“I'm wrong for what I did. I want to publicly apologize to Niko,” said Portis outside the Bulls locker room at the United Center, hours before the home opener against the San Antonio Spurs. “I feel like I let my fans, the Bulls organization, and most importantly my teammates down. This is not who Bobby Portis is.”

Sticking to clear talking points, repeatedly saying “we were competing” as a way to describe the incident, it was a more toned down version of Portis. Portis is usually colorful and engaging when talking to the media.

Saturday, he was muted, almost robotic in a sense. And he didn’t want to go into the incident in detail, one that many sources have said was instigated by Mirotic as the two were going back and forth physically during several possessions.

The play before, things intensified, causing assistant coach Randy Brown to step in and break things up. The next time downcourt, Mirotic apparently charged at Portis and Portis responded with one punch that sent Mirotic to the floor.

Gently choosing his words, Portis said, “We were competing and kinda went back and forth and things happened.”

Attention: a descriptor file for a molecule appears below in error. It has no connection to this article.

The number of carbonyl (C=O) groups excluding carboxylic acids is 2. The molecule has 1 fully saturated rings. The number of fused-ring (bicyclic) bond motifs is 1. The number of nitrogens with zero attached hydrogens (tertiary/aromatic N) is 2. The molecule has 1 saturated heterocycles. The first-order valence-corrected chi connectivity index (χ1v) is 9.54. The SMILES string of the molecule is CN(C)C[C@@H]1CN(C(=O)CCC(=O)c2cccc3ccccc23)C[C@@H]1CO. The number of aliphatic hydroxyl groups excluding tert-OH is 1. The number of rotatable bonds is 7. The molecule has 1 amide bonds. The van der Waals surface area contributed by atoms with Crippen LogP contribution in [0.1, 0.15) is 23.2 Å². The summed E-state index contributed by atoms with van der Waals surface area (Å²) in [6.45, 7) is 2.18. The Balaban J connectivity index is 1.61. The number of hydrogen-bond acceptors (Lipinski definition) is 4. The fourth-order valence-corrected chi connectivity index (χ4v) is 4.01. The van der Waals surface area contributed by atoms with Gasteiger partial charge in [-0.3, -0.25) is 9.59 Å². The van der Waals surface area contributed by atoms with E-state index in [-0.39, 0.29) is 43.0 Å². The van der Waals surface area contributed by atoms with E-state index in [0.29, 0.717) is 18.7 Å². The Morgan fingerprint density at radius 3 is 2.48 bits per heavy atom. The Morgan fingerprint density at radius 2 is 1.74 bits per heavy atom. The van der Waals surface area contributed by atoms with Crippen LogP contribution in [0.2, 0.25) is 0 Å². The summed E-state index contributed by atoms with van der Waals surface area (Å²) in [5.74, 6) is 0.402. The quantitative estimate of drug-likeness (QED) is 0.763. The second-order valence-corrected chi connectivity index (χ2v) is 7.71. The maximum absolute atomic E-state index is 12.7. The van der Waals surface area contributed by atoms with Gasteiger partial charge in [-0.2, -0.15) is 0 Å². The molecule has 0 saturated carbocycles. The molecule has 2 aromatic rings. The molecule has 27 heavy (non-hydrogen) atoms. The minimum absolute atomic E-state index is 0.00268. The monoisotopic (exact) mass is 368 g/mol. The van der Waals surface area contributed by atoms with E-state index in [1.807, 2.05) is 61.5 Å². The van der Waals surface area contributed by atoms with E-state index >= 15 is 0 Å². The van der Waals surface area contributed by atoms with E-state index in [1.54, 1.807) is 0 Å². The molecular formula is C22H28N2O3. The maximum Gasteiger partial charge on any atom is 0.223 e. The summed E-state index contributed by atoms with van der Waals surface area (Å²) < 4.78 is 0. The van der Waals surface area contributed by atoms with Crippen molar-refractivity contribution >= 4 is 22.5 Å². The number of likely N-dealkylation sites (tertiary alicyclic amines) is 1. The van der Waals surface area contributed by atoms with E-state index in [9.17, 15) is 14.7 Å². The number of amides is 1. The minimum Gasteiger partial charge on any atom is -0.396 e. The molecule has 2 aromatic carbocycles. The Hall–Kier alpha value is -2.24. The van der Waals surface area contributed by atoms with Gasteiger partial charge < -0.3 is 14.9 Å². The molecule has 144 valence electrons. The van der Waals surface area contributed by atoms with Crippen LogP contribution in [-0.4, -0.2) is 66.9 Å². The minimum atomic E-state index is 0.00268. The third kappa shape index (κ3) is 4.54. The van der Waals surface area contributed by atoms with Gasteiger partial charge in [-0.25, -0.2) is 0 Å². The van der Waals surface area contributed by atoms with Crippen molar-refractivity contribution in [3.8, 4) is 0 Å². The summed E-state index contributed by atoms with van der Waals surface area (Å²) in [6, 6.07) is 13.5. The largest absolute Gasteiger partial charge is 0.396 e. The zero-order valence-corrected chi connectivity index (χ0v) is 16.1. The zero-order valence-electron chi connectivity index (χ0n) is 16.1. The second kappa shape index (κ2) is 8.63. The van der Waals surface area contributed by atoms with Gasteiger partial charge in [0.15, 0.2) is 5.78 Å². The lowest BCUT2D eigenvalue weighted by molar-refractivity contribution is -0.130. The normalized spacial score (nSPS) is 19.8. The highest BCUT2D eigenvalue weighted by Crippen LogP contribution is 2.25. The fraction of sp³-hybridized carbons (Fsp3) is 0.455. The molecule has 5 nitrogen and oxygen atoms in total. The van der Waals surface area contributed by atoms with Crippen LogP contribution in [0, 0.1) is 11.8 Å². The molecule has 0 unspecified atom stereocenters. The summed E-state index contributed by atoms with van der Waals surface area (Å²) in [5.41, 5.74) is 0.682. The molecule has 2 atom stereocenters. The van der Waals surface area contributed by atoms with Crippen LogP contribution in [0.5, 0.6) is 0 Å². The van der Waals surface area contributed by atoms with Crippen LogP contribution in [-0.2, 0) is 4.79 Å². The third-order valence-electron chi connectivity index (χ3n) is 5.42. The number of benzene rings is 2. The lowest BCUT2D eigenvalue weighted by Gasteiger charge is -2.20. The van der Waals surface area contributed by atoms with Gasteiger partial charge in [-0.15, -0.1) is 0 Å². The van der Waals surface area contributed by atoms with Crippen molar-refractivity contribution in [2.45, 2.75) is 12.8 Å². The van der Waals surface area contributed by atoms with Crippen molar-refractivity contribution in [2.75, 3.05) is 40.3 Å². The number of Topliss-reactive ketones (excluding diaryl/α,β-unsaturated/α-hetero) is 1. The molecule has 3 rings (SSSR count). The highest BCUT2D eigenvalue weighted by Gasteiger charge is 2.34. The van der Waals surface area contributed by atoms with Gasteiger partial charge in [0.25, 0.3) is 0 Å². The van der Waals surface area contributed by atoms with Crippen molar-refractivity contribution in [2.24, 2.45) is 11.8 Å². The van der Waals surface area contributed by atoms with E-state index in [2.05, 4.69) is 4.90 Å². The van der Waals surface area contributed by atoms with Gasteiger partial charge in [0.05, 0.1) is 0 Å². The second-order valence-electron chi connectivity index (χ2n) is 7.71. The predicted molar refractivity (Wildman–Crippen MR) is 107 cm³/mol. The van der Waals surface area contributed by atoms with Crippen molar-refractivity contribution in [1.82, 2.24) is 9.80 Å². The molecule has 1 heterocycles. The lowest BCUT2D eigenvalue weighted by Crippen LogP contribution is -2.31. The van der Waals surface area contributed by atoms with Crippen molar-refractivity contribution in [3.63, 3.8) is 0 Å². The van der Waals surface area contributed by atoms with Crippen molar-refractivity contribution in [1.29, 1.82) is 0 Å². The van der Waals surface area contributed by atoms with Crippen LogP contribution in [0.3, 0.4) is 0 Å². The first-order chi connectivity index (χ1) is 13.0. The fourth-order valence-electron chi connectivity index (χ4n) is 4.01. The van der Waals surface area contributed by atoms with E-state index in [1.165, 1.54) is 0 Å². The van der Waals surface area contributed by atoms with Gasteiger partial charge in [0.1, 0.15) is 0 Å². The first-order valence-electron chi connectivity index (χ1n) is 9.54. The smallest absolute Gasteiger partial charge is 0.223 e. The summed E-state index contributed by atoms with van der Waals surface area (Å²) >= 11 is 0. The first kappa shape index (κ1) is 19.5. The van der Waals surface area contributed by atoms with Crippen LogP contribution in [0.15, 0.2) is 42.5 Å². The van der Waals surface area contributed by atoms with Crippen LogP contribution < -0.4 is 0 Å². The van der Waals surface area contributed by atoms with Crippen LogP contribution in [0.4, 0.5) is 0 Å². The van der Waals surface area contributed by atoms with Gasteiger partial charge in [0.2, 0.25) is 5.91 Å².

When asked if he was shoved, Portis reiterated the two were competing although numerous accounts say Mirotic did push him leading up to the direct incident.

“Yes I was surprised by my own action,” Portis said. “That's not who I was, as I first stated. I'm a competitor at the end of the day but I never meant to hurt my teammate.”

Portis and Mirotic have not yet spoken, although Portis said he’s called and texted Mirotic with no response. It hasn’t been determined whether Mirotic will take legal action on Portis.

“Not concerned with that at this point,” Portis said. “At this point I’m just trying to publicly apologize to Niko and my teammates, and that I’m real sincere about the situation.”

Portis will be allowed to practice during his suspension, having returned Friday and Portis believes things can be mended with he and his teammate.

“Going forward I want to make sure that me and Niko are cool and we can be teammates again,” Portis said. “I'm pretty sure we can. We just have to repair this relationship.”

Justin Holiday said the issue will have to be addressed head on as opposed to being swept under the rug or letting the element of time naturally heal things. Whether that conversation is initiated by teammates or the coaching staff or front office, as long as both are wearing a Bulls uniform, it will be necessary.

“It hasn’t been arranged, but I’m pretty sure we’ll have to talk it out,” Portis said. “And I’m pretty sure it will be a gentle conversation. I’m pretty sure we can get past this.”